LOUISVILLE, Ky. — Senator and former presidential candidate Kamala Harris said the Department of Justice should investigate the death of Louisville EMT Breonna Taylor.
Taylor's story has entered the national spotlight after high-profile attorney Benjamin Crump began representing her family in a lawsuit against the Louisville Metro Police Department.
Taylor, 26, was killed in an officer-involved shooting March 13. Assistant Chief Josh Judah said LMPD Narcotics detectives were attempting to execute a search warrant in the 3000 Block of Springfield Dr. Judah said detectives knocked several times and announced their presence in an attempt to get the people inside to open the door.
Judah then said they were met with gunfire after the apartment door opened. Sgt. Jonathan Mattingly, Det. Brett Hankison and Det Myles Cosgrove returned fire, hitting Taylor eight times, killing her.
The family, though, alleges the shooting was botched. In an interview with TMX, Taylor's mother talked about shooting.
"I could hear Kenny screaming and crying and I could hear all of this noise. I'm like, 'what's going on Kenny?' He said, 'I think Breonna is...somebody was trying to break in here and I think they shot Breonna'," she said.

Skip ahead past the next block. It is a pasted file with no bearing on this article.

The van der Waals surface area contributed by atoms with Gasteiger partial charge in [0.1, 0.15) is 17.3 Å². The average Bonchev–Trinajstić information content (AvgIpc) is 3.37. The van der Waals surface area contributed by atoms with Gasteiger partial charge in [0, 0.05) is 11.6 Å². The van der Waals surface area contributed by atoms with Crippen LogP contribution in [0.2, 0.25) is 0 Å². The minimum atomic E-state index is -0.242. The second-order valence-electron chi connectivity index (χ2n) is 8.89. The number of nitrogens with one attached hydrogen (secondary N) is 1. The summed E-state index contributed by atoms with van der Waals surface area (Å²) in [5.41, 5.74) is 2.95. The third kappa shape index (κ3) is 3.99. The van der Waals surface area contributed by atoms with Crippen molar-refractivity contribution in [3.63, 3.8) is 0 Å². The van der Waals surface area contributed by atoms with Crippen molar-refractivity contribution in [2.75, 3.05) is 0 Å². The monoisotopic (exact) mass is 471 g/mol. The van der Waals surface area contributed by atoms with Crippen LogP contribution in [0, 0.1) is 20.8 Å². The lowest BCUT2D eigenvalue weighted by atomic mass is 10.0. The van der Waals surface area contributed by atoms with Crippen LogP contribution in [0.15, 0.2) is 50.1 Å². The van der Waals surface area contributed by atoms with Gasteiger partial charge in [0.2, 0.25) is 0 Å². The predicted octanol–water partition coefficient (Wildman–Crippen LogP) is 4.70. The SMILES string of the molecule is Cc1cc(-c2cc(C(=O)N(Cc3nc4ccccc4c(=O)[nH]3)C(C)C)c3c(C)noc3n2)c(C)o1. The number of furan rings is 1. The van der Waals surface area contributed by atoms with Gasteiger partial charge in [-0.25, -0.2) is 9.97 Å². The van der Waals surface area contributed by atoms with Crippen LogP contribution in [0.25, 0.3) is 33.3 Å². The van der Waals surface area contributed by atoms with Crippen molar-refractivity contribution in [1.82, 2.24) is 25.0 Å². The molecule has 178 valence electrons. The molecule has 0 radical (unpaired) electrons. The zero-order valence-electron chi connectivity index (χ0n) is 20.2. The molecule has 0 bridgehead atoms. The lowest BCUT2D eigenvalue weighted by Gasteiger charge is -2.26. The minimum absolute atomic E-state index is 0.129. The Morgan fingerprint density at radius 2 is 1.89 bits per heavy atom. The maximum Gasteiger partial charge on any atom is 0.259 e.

Taylor's boyfriend, Kenneth Walker, said he was inside the apartment and began shooting when they attempted to enter the home. He and their neighbors said they did not hear police announce themselves.
"This young woman had a dream of becoming a nurse, and she's sitting in her apartment when she is killed by the police who were at the wrong place trying to serve a warrant," Harris said. "That's not justice, what has happened."
Louisville Metro Police says their Public Integrity Unit is investigating. Mayor Greg Fischer said he has spoken with Chief Steve Conrad and said "he is well aware of the need for a thorough investigation."
Gov. Andy Beshear released a statement saying the commonwealth attorney, U.S. attorney and Kentucky AG should review the investigation to "ensure justice is done at a time when many are concerned that justice is not blind."
"Police work can involve incredibly difficult situations. Additionally, residents have rights," Fischer said. "These two concepts will and must be weighed by our justice system as the case proceeds."
WHAS11 will have more information on the case, including information from the search warrant and arrest citations, tonight at 6 p.m.
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